I'm trying to make a multi column layout. Seen as CSS3 adoption of column layouts is still thin on the ground, I was thinking maybe I could grab the first half of all my posts (and then the second), and add them in their own UL elements.

I'm not sure how / if this is possible with a Wp_Query?

I want to end up with my posts in alphabetical order, but split into two lists (using two queries, I guess), thus:


I could then style each list with CSS and get a layout kind of like a multi column layout in CSS3.

Does anyone have any ideas about how to structure my queries here?

edit to explain how this isn't a duplicate

It's about forming a two column layout sure, but the question is very different: 'how to get half of all posts', not how to solve a very specific layout use case as is the linked 'duplicate'. (which I didn't find on account of it not being the same question).

Further, I was looking for posts sorted alphabetically, vertically descending, not A|B, C|D as in the example.


If you want to split it into two lists, you could use wp_count_posts() to count the number of your published posts

$total_cpt = wp_count_posts('cpt')->publish;

divide it by 2:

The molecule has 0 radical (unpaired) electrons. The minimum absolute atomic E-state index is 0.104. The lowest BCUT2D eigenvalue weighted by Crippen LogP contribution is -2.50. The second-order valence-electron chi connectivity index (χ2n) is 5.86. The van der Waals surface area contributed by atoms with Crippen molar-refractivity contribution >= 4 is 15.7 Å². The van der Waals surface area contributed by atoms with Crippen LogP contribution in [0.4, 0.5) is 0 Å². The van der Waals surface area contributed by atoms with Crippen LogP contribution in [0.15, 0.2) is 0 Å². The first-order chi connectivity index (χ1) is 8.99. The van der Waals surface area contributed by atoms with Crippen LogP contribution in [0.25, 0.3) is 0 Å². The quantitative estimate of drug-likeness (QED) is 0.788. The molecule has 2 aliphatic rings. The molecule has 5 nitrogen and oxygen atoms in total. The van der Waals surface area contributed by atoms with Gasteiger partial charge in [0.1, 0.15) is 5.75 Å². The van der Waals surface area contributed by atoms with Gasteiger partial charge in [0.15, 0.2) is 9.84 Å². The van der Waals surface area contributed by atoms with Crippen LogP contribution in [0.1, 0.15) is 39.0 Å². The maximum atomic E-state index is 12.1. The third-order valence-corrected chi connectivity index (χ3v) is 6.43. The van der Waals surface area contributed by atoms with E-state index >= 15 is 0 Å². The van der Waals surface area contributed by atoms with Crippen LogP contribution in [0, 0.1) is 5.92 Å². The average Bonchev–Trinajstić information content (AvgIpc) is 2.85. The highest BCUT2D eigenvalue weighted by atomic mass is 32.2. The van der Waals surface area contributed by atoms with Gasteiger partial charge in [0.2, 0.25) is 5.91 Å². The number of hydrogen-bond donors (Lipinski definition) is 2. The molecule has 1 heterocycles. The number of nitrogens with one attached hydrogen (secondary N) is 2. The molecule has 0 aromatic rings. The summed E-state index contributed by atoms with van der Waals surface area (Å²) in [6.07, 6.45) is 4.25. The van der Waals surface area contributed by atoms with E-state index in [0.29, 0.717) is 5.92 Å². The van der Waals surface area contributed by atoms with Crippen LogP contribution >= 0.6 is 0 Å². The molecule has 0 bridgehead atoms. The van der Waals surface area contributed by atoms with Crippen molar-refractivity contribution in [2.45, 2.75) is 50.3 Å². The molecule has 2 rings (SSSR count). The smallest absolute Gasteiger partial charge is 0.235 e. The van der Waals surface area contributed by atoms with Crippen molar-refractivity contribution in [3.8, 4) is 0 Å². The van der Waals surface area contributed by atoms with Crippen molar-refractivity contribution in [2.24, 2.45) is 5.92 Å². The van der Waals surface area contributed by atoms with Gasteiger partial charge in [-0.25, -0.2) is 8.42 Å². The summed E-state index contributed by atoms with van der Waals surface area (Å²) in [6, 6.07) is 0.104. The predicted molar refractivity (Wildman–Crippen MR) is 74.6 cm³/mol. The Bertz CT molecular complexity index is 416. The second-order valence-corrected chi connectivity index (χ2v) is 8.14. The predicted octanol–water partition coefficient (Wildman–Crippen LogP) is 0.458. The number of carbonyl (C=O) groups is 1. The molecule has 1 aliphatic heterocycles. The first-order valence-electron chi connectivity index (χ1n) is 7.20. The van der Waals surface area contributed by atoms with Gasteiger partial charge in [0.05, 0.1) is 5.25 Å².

$half_of_cpt = sprintf( '%d', $total_cpt / 2 );

and then you could use this number in the loop to split your list.

  • Absolutely spot on. Thanks @birgire! (just incase anyone else is wondering: you can use the 'offset' property for the second query to start where the first list leaves off). – josh Aug 26 '13 at 8:52
  • great ;-) ps: one could also use $my_query->current_post to get the current post position inside the while loop and compare it to $half_of_cpt , one just have to remember that is starts from 0. – birgire Aug 26 '13 at 8:55
  • 1
    @josh For me this is not the right solution. In wordpress there are infinite possibilities of cpt archive queries: tax query, meta query, query with pagination, any combination of them, and so on. This code works only for one single query: new WP_Query('post_type=cpt&post_status=publish&posts_per_page=-1'); with any query different from this, answer code will fail for the scope. For test, try to add pagination... – gmazzap Aug 27 '13 at 3:34

The following

  • will work for every query (even with pagination), so it's more flexible
  • need only one loop (as the best implementation of wp_count_posts)
  • don't call other additional db query like wp_count_posts do, so it's faster
  • do not need any other variable ouside loop, so it's simpler

    $args = array('post_type'=>'cpt', 'orderby'=>'title', 'order'=>'ASC'); // any args here
    $query = new WP_Query($args);
    if ( $query->have_posts() ) :
      echo '<ul>';
      while ( $query->have_posts() ) : $query->the_post();
        echo '<li>' . get_the_title() . '</li>';
        if ( ( $query->current_post + 1 ) == ceil($query->post_count / 2) ) echo '</ul><ul>';
      echo '</ul>';
  • Much more elegant solution :) – Dan Ștefancu Sep 23 '13 at 23:13
  • beautiful solution and exactly what I need! – micjamking Jun 3 '17 at 0:02

Your Answer

By clicking “Post Your Answer”, you agree to our terms of service, privacy policy and cookie policy

Not the answer you're looking for? Browse other questions tagged or ask your own question.